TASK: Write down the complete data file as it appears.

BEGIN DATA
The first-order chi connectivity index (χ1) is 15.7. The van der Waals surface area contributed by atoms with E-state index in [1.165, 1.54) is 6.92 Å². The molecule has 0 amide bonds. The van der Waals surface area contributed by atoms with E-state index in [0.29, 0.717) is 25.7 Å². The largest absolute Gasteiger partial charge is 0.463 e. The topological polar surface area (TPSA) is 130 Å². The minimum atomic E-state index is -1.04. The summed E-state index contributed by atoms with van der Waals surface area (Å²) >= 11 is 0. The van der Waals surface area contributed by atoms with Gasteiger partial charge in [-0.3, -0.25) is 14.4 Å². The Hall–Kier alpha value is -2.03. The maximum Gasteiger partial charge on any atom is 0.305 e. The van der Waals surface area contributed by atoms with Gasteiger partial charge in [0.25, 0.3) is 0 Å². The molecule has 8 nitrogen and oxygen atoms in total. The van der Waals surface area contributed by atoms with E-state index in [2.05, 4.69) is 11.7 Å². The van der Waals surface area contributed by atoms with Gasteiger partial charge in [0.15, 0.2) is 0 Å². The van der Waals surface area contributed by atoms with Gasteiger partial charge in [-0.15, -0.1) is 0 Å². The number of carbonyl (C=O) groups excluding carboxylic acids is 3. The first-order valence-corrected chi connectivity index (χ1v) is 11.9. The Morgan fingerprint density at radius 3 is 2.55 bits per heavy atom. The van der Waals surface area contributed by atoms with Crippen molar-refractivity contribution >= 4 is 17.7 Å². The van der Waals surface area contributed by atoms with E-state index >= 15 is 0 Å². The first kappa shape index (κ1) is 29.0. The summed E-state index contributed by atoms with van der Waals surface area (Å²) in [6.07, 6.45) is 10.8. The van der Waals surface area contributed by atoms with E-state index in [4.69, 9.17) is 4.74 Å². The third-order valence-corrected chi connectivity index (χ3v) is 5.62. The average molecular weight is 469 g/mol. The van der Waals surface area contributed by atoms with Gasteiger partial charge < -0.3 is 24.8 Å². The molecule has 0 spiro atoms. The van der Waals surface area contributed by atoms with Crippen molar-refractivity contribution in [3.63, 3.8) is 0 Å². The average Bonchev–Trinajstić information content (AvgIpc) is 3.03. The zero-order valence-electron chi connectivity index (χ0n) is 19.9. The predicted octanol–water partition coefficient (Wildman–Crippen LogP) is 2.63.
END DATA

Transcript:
The first-order chi connectivity index (χ1) is 15.7. The van der Waals surface area contributed by atoms with E-state index in [1.165, 1.54) is 6.92 Å². The molecule has 0 amide bonds. The van der Waals surface area contributed by atoms with E-state index in [0.29, 0.717) is 25.7 Å². The largest absolute Gasteiger partial charge is 0.463 e. The topological polar surface area (TPSA) is 130 Å². The minimum atomic E-state index is -1.04. The summed E-state index contributed by atoms with van der Waals surface area (Å²) >= 11 is 0. The van der Waals surface area contributed by atoms with Gasteiger partial charge in [-0.3, -0.25) is 14.4 Å². The Hall–Kier alpha value is -2.03. The maximum Gasteiger partial charge on any atom is 0.305 e. The van der Waals surface area contributed by atoms with Gasteiger partial charge in [0.25, 0.3) is 0 Å². The molecule has 8 nitrogen and oxygen atoms in total. The van der Waals surface area contributed by atoms with E-state index in [2.05, 4.69) is 11.7 Å². The van der Waals surface area contributed by atoms with Gasteiger partial charge in [0.15, 0.2) is 0 Å². The van der Waals surface area contributed by atoms with Gasteiger partial charge in [-0.15, -0.1) is 0 Å². The number of carbonyl (C=O) groups excluding carboxylic acids is 3. The first-order valence-corrected chi connectivity index (χ1v) is 11.9. The Morgan fingerprint density at radius 3 is 2.55 bits per heavy atom. The van der Waals surface area contributed by atoms with Crippen molar-refractivity contribution >= 4 is 17.7 Å². The van der Waals surface area contributed by atoms with E-state index >= 15 is 0 Å². The first kappa shape index (κ1) is 29.0. The summed E-state index contributed by atoms with van der Waals surface area (Å²) in [6.07, 6.45) is 10.8. The van der Waals surface area contributed by atoms with E-state index in [4.69, 9.17) is 4.74 Å². The third-order valence-corrected chi connectivity index (χ3v) is 5.62. The average molecular weight is 469 g/mol. The van der Waals surface area contributed by atoms with Gasteiger partial charge < -0.3 is 24.8 Å². The molecule has 0 spiro atoms. The van der Waals surface area contributed by atoms with Crippen molar-refractivity contribution in [3.63, 3.8) is 0 Å². The average Bonchev–Trinajstić information content (AvgIpc) is 3.03. The zero-order valence-electron chi connectivity index (χ0n) is 19.9. The predicted octanol–water partition coefficient (Wildman–Crippen LogP) is 2.63.